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Sycophant (Gr. συκοφανης), in ancient Greece was the counterpart of the Roman delator, a public informer.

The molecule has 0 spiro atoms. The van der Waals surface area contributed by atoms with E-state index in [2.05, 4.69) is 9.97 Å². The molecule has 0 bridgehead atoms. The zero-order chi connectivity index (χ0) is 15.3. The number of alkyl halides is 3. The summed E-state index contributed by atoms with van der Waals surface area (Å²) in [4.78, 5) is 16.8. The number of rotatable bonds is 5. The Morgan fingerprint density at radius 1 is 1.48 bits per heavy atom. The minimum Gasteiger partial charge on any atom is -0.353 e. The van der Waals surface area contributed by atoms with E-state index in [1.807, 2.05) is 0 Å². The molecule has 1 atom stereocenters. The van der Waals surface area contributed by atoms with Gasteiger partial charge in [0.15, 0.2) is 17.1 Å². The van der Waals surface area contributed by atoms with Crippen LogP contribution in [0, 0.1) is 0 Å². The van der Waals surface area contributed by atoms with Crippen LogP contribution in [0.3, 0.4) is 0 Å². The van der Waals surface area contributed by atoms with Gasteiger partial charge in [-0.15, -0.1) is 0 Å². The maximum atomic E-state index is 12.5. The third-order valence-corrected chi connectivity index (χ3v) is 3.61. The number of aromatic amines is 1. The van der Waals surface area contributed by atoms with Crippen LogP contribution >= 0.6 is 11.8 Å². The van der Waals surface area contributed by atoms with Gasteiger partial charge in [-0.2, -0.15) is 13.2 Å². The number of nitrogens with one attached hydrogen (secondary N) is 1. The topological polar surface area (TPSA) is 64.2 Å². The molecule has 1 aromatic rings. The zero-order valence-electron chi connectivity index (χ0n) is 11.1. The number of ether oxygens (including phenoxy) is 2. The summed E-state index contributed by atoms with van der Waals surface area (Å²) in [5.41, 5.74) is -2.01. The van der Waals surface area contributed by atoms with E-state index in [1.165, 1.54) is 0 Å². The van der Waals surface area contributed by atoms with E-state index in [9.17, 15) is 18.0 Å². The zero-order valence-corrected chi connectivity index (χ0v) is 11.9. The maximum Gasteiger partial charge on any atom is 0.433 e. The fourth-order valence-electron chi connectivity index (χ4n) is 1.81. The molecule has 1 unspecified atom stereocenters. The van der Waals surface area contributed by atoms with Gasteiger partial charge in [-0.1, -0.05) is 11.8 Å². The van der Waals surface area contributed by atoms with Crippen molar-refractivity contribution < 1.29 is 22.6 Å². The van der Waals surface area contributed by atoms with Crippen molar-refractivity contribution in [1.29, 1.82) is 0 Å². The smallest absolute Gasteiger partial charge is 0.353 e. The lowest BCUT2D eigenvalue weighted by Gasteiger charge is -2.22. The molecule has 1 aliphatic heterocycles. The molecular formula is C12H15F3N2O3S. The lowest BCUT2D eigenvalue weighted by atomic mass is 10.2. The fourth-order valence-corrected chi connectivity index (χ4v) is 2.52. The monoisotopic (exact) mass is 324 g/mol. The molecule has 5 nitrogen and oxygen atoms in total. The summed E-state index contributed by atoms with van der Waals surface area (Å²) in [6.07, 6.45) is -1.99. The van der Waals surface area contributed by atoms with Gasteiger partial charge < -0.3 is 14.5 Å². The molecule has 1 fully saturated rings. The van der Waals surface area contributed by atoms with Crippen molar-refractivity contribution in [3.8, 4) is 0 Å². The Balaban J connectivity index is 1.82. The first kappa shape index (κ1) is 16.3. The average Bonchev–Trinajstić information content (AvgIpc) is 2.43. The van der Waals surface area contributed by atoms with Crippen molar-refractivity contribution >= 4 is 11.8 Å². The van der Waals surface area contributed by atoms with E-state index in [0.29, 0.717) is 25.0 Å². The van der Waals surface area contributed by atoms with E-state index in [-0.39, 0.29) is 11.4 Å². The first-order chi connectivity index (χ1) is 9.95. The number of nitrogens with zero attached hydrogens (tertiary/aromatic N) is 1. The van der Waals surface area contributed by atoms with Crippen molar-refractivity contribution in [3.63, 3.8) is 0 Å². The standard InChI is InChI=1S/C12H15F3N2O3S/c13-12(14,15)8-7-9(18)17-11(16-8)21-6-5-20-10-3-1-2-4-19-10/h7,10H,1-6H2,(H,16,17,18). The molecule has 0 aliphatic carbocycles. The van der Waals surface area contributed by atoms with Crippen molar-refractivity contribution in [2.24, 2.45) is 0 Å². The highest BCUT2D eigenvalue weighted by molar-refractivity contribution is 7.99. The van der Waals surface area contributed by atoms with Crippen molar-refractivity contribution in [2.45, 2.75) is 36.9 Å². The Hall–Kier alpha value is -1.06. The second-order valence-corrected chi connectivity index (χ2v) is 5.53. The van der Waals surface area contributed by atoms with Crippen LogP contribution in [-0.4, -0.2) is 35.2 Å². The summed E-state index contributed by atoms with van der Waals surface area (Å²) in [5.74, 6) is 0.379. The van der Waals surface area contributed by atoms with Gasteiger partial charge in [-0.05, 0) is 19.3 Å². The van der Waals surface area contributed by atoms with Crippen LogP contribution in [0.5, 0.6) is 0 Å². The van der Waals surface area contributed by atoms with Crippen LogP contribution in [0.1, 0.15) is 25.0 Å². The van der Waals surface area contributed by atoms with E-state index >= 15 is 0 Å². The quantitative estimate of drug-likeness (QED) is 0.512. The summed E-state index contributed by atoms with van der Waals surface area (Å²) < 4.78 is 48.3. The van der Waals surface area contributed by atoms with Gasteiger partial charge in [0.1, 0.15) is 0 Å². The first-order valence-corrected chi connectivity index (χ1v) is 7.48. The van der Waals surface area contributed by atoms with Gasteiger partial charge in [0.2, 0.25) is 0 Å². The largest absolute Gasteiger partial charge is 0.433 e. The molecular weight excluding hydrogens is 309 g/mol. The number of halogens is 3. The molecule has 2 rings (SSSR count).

According to ancient authorities, the word (derived by them from συκο, "fig," and φανης, "to show") meant one who informed against another for exporting figs (which was forbidden by law) or for stealing the fruit of the sacred fig-trees, whether in time of famine or on any other occasion. Another old explanation was that fines and taxes were at one time paid in figs, wine and oil, and those who collected such payments in kind were called sycophants because they "presented," publicly handed them in.

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